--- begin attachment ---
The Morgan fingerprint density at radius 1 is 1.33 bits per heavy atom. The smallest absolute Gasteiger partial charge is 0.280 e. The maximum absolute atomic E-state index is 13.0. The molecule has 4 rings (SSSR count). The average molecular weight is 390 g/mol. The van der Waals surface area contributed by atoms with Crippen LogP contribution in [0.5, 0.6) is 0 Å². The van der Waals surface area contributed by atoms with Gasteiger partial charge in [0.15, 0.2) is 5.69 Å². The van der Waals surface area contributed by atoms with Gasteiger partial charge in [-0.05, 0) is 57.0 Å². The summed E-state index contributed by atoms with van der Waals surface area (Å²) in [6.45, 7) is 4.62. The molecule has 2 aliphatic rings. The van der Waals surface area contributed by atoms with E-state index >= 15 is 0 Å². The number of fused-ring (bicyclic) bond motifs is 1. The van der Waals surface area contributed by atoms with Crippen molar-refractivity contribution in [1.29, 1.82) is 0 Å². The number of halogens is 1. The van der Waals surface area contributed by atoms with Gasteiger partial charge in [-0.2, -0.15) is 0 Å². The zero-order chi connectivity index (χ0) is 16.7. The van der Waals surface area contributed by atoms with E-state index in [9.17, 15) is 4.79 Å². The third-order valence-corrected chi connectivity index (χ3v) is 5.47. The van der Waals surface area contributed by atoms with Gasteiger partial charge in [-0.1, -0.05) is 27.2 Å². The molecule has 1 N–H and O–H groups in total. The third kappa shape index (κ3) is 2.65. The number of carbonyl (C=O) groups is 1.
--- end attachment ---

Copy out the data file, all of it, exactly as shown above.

The Morgan fingerprint density at radius 1 is 1.33 bits per heavy atom. The smallest absolute Gasteiger partial charge is 0.280 e. The maximum absolute atomic E-state index is 13.0. The molecule has 4 rings (SSSR count). The average molecular weight is 390 g/mol. The van der Waals surface area contributed by atoms with Crippen LogP contribution in [0.5, 0.6) is 0 Å². The van der Waals surface area contributed by atoms with Gasteiger partial charge in [0.15, 0.2) is 5.69 Å². The van der Waals surface area contributed by atoms with Gasteiger partial charge in [-0.05, 0) is 57.0 Å². The summed E-state index contributed by atoms with van der Waals surface area (Å²) in [6.45, 7) is 4.62. The molecule has 2 aliphatic rings. The van der Waals surface area contributed by atoms with E-state index >= 15 is 0 Å². The number of fused-ring (bicyclic) bond motifs is 1. The van der Waals surface area contributed by atoms with Crippen molar-refractivity contribution in [1.29, 1.82) is 0 Å². The number of halogens is 1. The van der Waals surface area contributed by atoms with Gasteiger partial charge in [-0.2, -0.15) is 0 Å². The zero-order chi connectivity index (χ0) is 16.7. The van der Waals surface area contributed by atoms with E-state index in [9.17, 15) is 4.79 Å². The third-order valence-corrected chi connectivity index (χ3v) is 5.47. The van der Waals surface area contributed by atoms with Gasteiger partial charge in [-0.1, -0.05) is 27.2 Å². The molecule has 1 N–H and O–H groups in total. The third kappa shape index (κ3) is 2.65. The number of carbonyl (C=O) groups is 1.